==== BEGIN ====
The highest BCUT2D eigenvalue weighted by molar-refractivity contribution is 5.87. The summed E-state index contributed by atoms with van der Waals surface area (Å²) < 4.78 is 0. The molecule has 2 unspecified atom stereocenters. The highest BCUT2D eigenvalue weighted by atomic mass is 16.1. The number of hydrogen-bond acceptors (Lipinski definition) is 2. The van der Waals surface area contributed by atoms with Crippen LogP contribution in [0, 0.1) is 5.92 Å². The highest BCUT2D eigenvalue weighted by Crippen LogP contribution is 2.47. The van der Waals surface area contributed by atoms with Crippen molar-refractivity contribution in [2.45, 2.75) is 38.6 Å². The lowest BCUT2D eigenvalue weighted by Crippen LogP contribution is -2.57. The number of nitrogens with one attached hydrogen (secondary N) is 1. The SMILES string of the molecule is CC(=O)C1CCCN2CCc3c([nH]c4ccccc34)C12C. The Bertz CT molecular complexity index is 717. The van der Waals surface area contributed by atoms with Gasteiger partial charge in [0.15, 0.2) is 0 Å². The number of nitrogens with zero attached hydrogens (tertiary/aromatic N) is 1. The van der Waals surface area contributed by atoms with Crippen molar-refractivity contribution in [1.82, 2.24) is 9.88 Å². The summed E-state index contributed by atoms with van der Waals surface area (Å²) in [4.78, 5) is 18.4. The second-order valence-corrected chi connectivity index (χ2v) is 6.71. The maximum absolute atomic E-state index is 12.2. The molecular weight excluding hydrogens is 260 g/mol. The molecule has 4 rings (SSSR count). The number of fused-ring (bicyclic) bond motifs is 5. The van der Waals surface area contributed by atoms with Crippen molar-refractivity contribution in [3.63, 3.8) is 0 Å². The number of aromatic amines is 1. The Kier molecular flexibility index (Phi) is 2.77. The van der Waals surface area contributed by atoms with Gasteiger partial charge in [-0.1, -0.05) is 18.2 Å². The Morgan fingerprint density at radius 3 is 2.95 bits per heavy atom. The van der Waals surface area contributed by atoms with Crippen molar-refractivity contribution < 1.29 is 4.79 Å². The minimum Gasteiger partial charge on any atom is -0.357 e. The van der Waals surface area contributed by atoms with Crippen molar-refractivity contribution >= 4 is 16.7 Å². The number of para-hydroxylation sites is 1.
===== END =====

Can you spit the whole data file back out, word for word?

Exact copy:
The highest BCUT2D eigenvalue weighted by molar-refractivity contribution is 5.87. The summed E-state index contributed by atoms with van der Waals surface area (Å²) < 4.78 is 0. The molecule has 2 unspecified atom stereocenters. The highest BCUT2D eigenvalue weighted by atomic mass is 16.1. The number of hydrogen-bond acceptors (Lipinski definition) is 2. The van der Waals surface area contributed by atoms with Crippen LogP contribution in [0, 0.1) is 5.92 Å². The highest BCUT2D eigenvalue weighted by Crippen LogP contribution is 2.47. The van der Waals surface area contributed by atoms with Crippen molar-refractivity contribution in [2.45, 2.75) is 38.6 Å². The lowest BCUT2D eigenvalue weighted by Crippen LogP contribution is -2.57. The number of nitrogens with one attached hydrogen (secondary N) is 1. The SMILES string of the molecule is CC(=O)C1CCCN2CCc3c([nH]c4ccccc34)C12C. The Bertz CT molecular complexity index is 717. The van der Waals surface area contributed by atoms with Gasteiger partial charge in [0.15, 0.2) is 0 Å². The number of nitrogens with zero attached hydrogens (tertiary/aromatic N) is 1. The van der Waals surface area contributed by atoms with Crippen molar-refractivity contribution in [1.82, 2.24) is 9.88 Å². The summed E-state index contributed by atoms with van der Waals surface area (Å²) in [4.78, 5) is 18.4. The second-order valence-corrected chi connectivity index (χ2v) is 6.71. The maximum absolute atomic E-state index is 12.2. The molecular weight excluding hydrogens is 260 g/mol. The molecule has 4 rings (SSSR count). The number of fused-ring (bicyclic) bond motifs is 5. The van der Waals surface area contributed by atoms with Crippen molar-refractivity contribution in [3.63, 3.8) is 0 Å². The number of aromatic amines is 1. The Kier molecular flexibility index (Phi) is 2.77. The van der Waals surface area contributed by atoms with Gasteiger partial charge in [-0.1, -0.05) is 18.2 Å². The Morgan fingerprint density at radius 3 is 2.95 bits per heavy atom. The van der Waals surface area contributed by atoms with Crippen molar-refractivity contribution < 1.29 is 4.79 Å². The minimum Gasteiger partial charge on any atom is -0.357 e. The van der Waals surface area contributed by atoms with Crippen molar-refractivity contribution >= 4 is 16.7 Å². The number of para-hydroxylation sites is 1.